Fig 11.28: Pieta Gerard David (Benard)
When we reflect how often the Church has skilfully contrived to plant the seeds of the new faith on the old stock of paganism, we may surmise that the Easter celebration of the dead and risen Christ was grafted upon a similar celebration of the dead and risen Adonis, which, as we have seen reason to believe, was celebrated in Syria at the same season. The type, created by Greek artists, of the sorrowful goddess with her dying lover in her arms, resembles and may have been the model for the pieta of Christian art (Frazer 1890 5/255).
Ernest Renan's Vie de Jesus (1863) was the first biography of Jesus to present him as entirely human and thus to take him down from the cross, suspended between earth and heaven, sympathetically to our level. Ironically, while writing this work, his sister died beside him in a fever in country overlooking the river of Adonis.
Shortly before the issue of his most popular work, Renan had obtained the chair of Hebrew and Semitic languages at the University of Paris. His inaugural lecture climaxed with interruption when he referred to Jesus as "a man so great that ... I should not wish to contradict those who, impressed by the unique character of his movement call him God". Four days later, Renan was suspended from his professorial duties. The publication of Vie de Jesus prevented his reinstatement. He had at first set out to enter the Catholic priesthood but, on the basis of critical study of the Bible, came to realize he could not continue. Despite disuassion from his instructors, he left, encouraged by the support of his sister Henriette's 500 francs. She had lost all religious belief long before, but had not discouraged his own piety.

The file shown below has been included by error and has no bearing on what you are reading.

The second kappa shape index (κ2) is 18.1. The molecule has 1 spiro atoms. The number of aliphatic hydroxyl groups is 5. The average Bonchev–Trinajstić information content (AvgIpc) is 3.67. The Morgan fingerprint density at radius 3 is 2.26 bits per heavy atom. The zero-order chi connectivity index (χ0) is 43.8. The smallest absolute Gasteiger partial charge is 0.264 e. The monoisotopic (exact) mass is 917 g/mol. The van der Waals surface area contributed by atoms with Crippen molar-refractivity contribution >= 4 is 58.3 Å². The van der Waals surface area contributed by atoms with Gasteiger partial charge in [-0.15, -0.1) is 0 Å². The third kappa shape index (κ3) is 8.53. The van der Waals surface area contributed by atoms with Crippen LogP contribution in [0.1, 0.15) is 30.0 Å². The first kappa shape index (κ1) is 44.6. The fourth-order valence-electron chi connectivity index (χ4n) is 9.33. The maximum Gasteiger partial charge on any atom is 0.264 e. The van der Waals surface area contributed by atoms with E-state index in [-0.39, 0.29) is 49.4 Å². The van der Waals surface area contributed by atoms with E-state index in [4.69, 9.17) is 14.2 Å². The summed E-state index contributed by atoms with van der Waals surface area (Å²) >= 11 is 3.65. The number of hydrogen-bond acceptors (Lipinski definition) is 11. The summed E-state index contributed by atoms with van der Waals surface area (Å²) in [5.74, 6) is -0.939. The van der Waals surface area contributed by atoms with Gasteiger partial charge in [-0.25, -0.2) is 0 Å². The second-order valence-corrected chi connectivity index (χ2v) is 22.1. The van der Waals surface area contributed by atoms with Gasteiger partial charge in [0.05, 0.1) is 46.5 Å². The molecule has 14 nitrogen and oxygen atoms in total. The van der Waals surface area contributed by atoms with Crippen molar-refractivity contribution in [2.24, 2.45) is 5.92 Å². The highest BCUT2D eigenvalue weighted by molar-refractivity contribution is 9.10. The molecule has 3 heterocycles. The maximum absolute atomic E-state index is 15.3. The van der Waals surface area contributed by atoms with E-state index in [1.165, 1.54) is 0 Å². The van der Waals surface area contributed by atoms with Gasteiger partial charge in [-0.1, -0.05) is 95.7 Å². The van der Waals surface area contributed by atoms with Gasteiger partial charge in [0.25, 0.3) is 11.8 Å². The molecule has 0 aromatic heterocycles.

She accompanied him to Lebanon on his archaeological exploits and intimately shared his first draft of Vie de Jesus. Although not religious, their relationship was certainly spiritual, as her obituary shows: "Silent at my side thou dids't read and copy each sheet as soon as I had written it, while the sea, the ravines and the mountains were spread at our feet. When the overwhelming light had given place to the innumerable army of stars, thy shrewd and subtle questions, thy discrete doubts, led me back to the sublime object of our common thoughts. ... In the midst of these sweet meditations the angel of death struck us both with his wing the sleep of fever seized us ... I awoke alone! ... Thou sleepest now in the land of Adonis, near the holy Byblus and the sacred stream where the women of the ancient mysteries came to mingle their tears. Reveal to me, O good genius, to me whom thou lovedst, those truths which conquer death, deprive it of terror, and make it almost beloved."